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The Man Who Knew Too Much (1934)

Approved  |   |  Crime, Film-Noir, Mystery  |  15 April 1935 (USA)
6.9
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Ratings: 6.9/10 from 11,622 users  
Reviews: 96 user | 68 critic

A man and his wife receive a clue to an imminent assassination attempt, only to learn that their daughter has been kidnapped to keep them quiet.

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(by), (by) (as D.B.Wyndham Lewis) , 3 more credits »
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Title: The Man Who Knew Too Much (1934)

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Cast

Complete credited cast:
Leslie Banks ...
Edna Best ...
...
Frank Vosper ...
Ramon
Hugh Wakefield ...
Clive
Nova Pilbeam ...
Betty Lawrence
...
Cicely Oates ...
Nurse Agnes
D.A. Clarke-Smith ...
Binstead (as D.A.Clarke Smith)
George Curzon ...
Gibson
Edit

Storyline

While holidaying in Switzerland, Lawrence and his wife Jill are asked by a dying friend, Louis Bernard, to get information hidden in his room to the British Consulate. They get the information, but when they deny having it, their daughter Betty is kidnapped. It turns out that Louis was a Foreign Office spy and the information has to do with the assassination of a foreign dignitary. Having managed to trace his daughter's kidnappers back to London, Lawrence learns that the assassination will take place during a concert at the Albert Hall. It is left to Jill, however, to stop the assassination. Written by garykmcd

Plot Summary | Plot Synopsis

Taglines:

Lord High Minister of Everything Sinister! See more »


Certificate:

Approved | See all certifications »
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Details

Country:

Language:

| |

Release Date:

15 April 1935 (USA)  »

Also Known As:

El hombre que sabía demasiado  »

Box Office

Budget:

£40,000 (estimated)
 »

Company Credits

Show detailed on  »

Technical Specs

Runtime:

Sound Mix:

(British Acoustic Film Full Range Recording System)

Aspect Ratio:

1.37 : 1
See  »
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Did You Know?

Trivia

Alfred Hitchcock reverted back to the more familiar territory of a suspense thriller after the disastrous performance of his previous film, Strauss' Great Waltz (1934). See more »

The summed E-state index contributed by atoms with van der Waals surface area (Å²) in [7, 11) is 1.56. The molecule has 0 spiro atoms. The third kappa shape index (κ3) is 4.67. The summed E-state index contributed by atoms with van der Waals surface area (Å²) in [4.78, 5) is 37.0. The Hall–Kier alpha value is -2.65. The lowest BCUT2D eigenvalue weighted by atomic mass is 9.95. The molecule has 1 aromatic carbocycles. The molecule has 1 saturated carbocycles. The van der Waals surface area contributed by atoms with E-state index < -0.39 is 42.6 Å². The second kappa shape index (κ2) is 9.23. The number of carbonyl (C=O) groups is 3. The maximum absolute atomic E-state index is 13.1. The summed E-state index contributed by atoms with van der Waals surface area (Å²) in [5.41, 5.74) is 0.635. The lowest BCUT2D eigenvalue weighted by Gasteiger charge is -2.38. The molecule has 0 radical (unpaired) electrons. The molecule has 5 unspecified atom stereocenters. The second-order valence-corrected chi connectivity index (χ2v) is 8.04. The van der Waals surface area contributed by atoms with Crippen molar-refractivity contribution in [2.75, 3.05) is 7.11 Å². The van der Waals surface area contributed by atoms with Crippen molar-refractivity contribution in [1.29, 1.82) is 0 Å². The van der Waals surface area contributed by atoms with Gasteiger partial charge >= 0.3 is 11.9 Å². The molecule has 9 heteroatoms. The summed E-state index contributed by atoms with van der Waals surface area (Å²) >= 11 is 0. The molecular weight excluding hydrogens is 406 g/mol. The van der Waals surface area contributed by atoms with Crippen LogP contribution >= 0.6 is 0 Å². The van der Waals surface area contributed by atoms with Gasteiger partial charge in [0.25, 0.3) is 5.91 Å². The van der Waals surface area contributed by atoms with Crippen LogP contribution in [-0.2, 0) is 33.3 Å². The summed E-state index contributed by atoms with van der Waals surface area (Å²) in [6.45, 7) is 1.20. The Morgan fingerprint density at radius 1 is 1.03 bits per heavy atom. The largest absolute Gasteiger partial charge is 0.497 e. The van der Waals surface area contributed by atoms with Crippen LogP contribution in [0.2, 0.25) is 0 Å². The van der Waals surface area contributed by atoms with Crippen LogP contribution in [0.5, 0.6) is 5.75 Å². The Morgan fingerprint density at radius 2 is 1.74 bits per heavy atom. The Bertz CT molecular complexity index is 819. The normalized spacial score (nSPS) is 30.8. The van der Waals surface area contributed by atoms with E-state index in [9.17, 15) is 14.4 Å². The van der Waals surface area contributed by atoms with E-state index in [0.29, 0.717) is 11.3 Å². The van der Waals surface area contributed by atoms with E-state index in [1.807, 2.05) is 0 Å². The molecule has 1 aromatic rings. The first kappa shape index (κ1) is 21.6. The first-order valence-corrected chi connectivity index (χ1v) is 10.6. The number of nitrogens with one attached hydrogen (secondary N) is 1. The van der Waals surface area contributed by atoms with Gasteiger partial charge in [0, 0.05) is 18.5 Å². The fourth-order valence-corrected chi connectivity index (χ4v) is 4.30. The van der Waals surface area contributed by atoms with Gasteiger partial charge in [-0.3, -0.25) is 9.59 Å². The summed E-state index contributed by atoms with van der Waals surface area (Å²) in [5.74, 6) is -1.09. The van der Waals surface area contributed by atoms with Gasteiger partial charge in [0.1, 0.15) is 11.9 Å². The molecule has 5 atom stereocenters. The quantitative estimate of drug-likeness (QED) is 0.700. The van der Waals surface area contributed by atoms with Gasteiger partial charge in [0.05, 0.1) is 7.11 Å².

Goofs

During the shoot-out when Peter Lorre goes over and stands by the window, the pane closest to his right shoulder is broken; only half of it remains. The shot cuts away and then back, and now the pane is intact. See more »

Quotes

Abbott: Tell her they may soon be leaving us. Leaving us for a long, long journey. How is it that Shakespeare says? "From which no traveler returns." Great poet.
See more »

Connections

Referenced in Oliver Twist (1948) See more »

Soundtracks

Storm Clouds Cantata
(1934) (uncredited)
Music by Arthur Benjamin
Words by D.B. Wyndham-Lewis
Performed by London Symphony Orchestra
Under the direction of H. Wynn Reeves
See more »

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User Reviews

 
Vastly underrated
27 September 2002 | by (Saint Paul, MN) – See all my reviews

One of Hitchcock's best films, and entirely undervalued. I love most of Hitch's films. His bigger productions of the mid-1950s to the mid-1960s are probably best loved, but I really like his grittier, more reality-based films as well. During that period, The Wrong Man is almost entirely overlooked, despite being one of his greatest achievements. This kind of film was most common during his British career, where he had less money to work with. I myself am least familiar with the first chunk of the man's career, but I have seen enough of them. My favorite so far is definitely Sabotage (1936), which is another criminally underrated film. The first version of The Man Who Knew Too Much is a close second favorite. A terrorist group (led by Peter Lorre) kills a secret agent in Switzerland. Bob and Jill Lawrence discover that the group is planning to assassinate a foreign diplomat in London in the upcoming days, so the group kidnaps their daughter to keep them quiet. They're unwilling to tell the police about the kidnapping, and eventually take it upon themselves to find her. They have to do it quickly, for, if the diplomat is killed because they withheld information from the police, a second World War could rest upon their shoulders. The story isn't particularly complex, but Hitchcock's cinema is as spectacular as it ever was, while aiming for a low key. There are a dozen memorable scenes in the film, most notably the concert with the slowly revolving camera as Jill Lawrence scans the room for the assassin. And I love the realistic standoff near the end of the film, as the police slowly move citizens to safety as the terrorists shoot from the dark. The acting is also very good, with Edna Best (as Jill Lawrence) and especially Peter Lorre (how can you not love this guy?) standing above the rest. 10/10.


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